There is evidence to show that placer mining, in particular, has benefitted wildlife and that the clearing of small areas of land helps provide wildlife with nesting habitat and other habitat.

To help prove this, Hunker Dominion Loop in the Klondike area, which is one of the most heavily mined areas in the Yukon, has one of the highest moose and bear populations in the Yukon.

Let us not forget: when the placer miners are making money, so is the Yukon.

I am sure that by now, some of you are thinking that I am a one-issue person and that all I think about is placer mining. Well, yes, I do think a lot about placer mining, but I am concerned about many other issues as well.

One hears a lot about the sewer problem in Whitehorse and yes, it is a big problem that must be dealt with, but in Dawson we also have a problem with our system. In fact, it is a water and sewer problem.

The rise in water and sewer costs for Dawson ratepayers has occurred because the system was not installed properly in the first place. The high cost of hooking up to the system acts as a great disincentive for future business development and greatly increases the cost of living of all residents in Dawson.

During my term in office I want to see this matter resolved, as we committed to do during the election.

There seems to be a growing realization that we cannot depend largely on government dollars, from whatever level, to supply the underpinnings of our economic prosperity. The tremendous growth of budget deficits and debt at all levels of government, and its negative impact on our common prosperity, indicates to me that the status quo is unsustainable. We must create a certain amount of real wealth in the private sector to allow us to maintain the lifestyle to which we have all become accustomed.

In the Klondike, as all over the Yukon, we have a number of options and some golden opportunities over the next 10 years, as we celebrate the upcoming centennial anniversaries. This government definitely has a vital role to play as a partner of the private sector in helping to provide the necessary infrastructure to allow the growth in tourism to take place. This will help to eliminate, to some degree, our great dependence on government being the primary engine of our local economy.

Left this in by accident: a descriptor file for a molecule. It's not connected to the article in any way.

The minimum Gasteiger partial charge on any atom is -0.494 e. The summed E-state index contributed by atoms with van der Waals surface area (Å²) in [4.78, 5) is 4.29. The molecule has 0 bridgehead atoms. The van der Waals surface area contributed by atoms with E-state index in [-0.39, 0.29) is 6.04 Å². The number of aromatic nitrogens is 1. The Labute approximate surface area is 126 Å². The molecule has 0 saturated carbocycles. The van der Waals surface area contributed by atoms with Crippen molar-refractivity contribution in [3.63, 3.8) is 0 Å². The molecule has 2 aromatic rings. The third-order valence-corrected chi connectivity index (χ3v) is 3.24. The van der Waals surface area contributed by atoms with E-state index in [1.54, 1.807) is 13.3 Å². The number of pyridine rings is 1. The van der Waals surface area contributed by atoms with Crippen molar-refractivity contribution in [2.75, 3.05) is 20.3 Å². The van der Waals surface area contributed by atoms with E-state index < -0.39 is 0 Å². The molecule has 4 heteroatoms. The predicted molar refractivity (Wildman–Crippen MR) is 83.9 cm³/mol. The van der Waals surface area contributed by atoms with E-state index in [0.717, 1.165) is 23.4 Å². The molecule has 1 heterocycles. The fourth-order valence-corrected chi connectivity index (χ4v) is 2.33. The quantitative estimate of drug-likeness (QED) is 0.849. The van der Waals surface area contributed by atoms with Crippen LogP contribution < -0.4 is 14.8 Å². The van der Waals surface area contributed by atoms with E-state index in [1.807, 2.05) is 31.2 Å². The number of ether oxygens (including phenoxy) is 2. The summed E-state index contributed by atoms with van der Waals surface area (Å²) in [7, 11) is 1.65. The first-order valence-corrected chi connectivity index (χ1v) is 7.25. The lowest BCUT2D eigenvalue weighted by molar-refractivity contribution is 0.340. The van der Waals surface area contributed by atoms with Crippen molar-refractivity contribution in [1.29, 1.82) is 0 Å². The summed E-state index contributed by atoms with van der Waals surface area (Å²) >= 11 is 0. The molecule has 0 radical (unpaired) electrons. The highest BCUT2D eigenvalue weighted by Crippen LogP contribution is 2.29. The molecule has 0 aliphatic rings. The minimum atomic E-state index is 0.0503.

In particular, I am referring to the Top of the World, or Taylor Highway, and to the ferry crossing of the Yukon River at Dawson City. As many of you are aware, there have been a number of occasions in recent years when extremely long lineups for the ferry - in some instances, as much as six hours - have created severe inconvenience for both our visitors and local residents. The negative impression left on these visitors travels down the road with them and discourages many others from risking a similar experience.

With the centennial anniversaries upon us and the projected increase in visitation likely to cause even greater problems at this bottleneck, it is imperative that we address this issue. With the longer term goal of constructing a bridge across this major river, the condition of the road itself, while improving, is still a long way from the standard that many visitors feel comfortable with for safe travel, especially during rainy periods.

The BST, or hard surfacing, planned for the section between Bruin Creek and the Alaska border is a step in the right direction. However, we must be prepared to sit down with the State of Alaska to explore the possibilities of a joint effort aimed at upgrading the entire road from Tetlin Junction to Dawson.

The potential to draw more visitors to the Klondike from Alaska or down from Inuvik, en route to Alaska, especially at times other than our traditional peak season, is real. We currently have an over capacity of rooms during the so-called shoulder season. A coordinated effort by all parties could create a very attractive package, bringing many more people through Dawson City, as well as providing traffic for all communities en route to Whitehorse, for at least a five-month period, from May to October.